3 Tips for Editing Landscapes

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Today, in my new Tip of the Week series, I have three tips I recommend using when editing landscape photos inside of ON1 Photo RAW 2018.5. I can say with confidence that these three tips will quickly turn any landscape photo into a stunning scene. So consider using these three tools when you start to edit any landscape photo as you will likely find that they make a big difference in your edited photos.

These may seem obvious to some but are also a good reminder for those looking for a good starting point in their photo editing. I’ll quickly show how using the crop tool, Dynamic Contrast, and Color Enhancer are three tools to have under your belt when processing landscape photos using ON1 Photo RAW.

1. The Crop Tool
The crop tool will allow you to maximize your subject in your frame and will help you remove distractions very easily. It will also let you level your photo which will straighten your picture if you were shooting handheld. Did you know you could still level your photo outside the crop box?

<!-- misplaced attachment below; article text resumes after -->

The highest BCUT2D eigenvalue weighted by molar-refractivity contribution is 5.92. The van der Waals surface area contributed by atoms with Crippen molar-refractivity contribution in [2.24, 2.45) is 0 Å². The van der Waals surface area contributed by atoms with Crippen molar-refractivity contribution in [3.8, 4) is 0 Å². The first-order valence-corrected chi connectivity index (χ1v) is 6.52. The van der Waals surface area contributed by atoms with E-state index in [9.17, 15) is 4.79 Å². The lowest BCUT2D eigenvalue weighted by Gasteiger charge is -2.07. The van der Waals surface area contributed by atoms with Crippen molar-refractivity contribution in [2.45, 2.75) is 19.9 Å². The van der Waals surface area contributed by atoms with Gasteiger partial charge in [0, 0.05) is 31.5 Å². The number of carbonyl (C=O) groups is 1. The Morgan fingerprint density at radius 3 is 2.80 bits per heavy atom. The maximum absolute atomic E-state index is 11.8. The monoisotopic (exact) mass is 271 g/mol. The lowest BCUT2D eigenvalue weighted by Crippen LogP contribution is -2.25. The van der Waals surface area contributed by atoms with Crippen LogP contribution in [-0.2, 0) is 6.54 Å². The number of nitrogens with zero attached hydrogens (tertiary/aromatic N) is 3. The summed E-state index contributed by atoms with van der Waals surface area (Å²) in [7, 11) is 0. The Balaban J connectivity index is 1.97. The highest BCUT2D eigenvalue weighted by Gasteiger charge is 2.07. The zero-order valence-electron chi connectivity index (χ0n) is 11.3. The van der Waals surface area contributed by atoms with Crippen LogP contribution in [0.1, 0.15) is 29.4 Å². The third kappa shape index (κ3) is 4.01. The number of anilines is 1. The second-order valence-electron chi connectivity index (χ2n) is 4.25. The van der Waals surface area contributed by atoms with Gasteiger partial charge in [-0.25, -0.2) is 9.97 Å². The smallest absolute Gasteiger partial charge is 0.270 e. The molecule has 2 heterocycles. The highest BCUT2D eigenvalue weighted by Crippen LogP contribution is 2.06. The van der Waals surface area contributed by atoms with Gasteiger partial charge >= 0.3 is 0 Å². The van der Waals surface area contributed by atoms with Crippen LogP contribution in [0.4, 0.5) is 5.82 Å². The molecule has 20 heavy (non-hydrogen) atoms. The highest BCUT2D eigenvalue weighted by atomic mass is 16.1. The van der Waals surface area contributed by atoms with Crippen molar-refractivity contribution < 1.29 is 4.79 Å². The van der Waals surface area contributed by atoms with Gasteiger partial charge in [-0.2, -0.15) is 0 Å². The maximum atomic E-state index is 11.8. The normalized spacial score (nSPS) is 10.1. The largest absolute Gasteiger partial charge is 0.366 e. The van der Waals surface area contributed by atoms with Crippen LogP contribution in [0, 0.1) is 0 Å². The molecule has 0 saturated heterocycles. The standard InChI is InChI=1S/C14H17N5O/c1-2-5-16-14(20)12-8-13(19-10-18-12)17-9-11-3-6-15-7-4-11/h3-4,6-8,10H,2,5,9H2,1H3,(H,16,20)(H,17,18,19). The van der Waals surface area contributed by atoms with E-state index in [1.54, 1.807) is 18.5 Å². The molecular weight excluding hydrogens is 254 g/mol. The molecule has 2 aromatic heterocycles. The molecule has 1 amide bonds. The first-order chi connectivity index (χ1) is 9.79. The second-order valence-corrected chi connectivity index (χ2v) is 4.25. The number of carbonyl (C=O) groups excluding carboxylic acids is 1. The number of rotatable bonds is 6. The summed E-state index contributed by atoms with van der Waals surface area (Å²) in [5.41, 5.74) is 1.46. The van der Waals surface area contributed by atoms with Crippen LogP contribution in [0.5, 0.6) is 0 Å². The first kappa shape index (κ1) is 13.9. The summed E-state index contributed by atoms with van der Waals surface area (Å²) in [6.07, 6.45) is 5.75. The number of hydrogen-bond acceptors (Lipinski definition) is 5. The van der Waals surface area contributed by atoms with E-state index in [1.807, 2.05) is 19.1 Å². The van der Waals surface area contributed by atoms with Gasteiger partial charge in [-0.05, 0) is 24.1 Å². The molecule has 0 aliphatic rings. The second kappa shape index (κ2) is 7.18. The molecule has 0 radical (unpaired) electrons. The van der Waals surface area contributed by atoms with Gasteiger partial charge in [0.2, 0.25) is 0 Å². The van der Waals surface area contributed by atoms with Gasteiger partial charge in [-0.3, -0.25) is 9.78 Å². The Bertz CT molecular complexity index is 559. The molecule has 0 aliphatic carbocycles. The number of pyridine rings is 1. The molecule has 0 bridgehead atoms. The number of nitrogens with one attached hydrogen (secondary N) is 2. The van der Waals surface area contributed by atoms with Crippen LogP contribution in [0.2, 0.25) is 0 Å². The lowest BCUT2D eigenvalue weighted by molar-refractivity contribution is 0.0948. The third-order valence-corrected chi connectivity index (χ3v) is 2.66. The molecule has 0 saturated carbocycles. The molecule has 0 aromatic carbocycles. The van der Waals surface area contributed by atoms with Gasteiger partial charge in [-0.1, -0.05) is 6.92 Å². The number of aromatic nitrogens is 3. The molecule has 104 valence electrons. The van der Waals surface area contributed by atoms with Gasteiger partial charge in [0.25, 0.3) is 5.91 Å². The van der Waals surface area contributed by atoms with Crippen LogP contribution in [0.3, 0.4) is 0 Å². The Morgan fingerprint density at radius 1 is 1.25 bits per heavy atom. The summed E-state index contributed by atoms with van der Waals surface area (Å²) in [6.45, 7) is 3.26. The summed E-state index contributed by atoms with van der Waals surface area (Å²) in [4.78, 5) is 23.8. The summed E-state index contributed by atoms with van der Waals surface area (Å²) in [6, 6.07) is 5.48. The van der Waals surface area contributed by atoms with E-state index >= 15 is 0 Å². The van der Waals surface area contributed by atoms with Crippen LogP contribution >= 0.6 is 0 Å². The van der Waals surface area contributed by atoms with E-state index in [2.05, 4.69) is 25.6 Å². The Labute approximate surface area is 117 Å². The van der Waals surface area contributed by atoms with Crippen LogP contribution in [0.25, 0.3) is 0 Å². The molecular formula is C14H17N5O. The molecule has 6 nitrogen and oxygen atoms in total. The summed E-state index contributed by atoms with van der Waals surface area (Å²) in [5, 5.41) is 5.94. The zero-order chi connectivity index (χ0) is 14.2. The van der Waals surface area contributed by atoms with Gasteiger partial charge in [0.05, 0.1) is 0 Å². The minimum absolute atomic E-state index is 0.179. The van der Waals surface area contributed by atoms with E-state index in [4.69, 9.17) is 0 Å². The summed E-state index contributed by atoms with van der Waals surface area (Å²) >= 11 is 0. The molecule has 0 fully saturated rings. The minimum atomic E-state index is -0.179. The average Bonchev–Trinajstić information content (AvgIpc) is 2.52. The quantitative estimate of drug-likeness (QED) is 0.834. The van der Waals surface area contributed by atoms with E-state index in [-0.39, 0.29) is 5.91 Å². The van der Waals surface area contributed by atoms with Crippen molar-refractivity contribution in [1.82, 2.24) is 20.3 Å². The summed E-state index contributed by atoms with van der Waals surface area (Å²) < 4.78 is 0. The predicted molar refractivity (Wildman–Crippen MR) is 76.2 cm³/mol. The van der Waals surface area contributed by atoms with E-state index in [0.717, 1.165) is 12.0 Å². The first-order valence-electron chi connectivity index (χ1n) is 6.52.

2. The Color Enhancer Filter
The Color Enhancer filter is an excellent tool for editing colors in your landscape photos. While you can quickly adjust color using the Color Adjustment pane in the Develop module, I find using the Color Enhancer Filter in Effects is much more flexible. In Effects, you can mask and blend any of the adjustments you make, so they apply only to the areas you want them. Using this filter in Effects will give more natural-looking results when editing.

3. Dynamic Contrast
Dynamic Contrast is by far one of the most popular photo editing tools in ON1 Photo RAW 2018 for landscape photos. It allows you to control the detail of your photos so you can make your subject come to life with micro contrast and pop with detail.

5 comments on “3 Tips for Editing Landscapes”

  1. On July 10, 2018 at 9:56 pm JUSTIN SIGALOS wrote:

    When you’re painting in that dynamic contrast mask, is there a way to see your paint strokes? In your example it looks hard to tell exactly where you’re masking.

    1. On July 16, 2018 at 7:15 pm Bruce Wagner replied:

      at the top – under “mask” click “show mask” or on a mac – control-m. Under “view mode” I use “Red overlay”. Hopefully this is what you are looking for.

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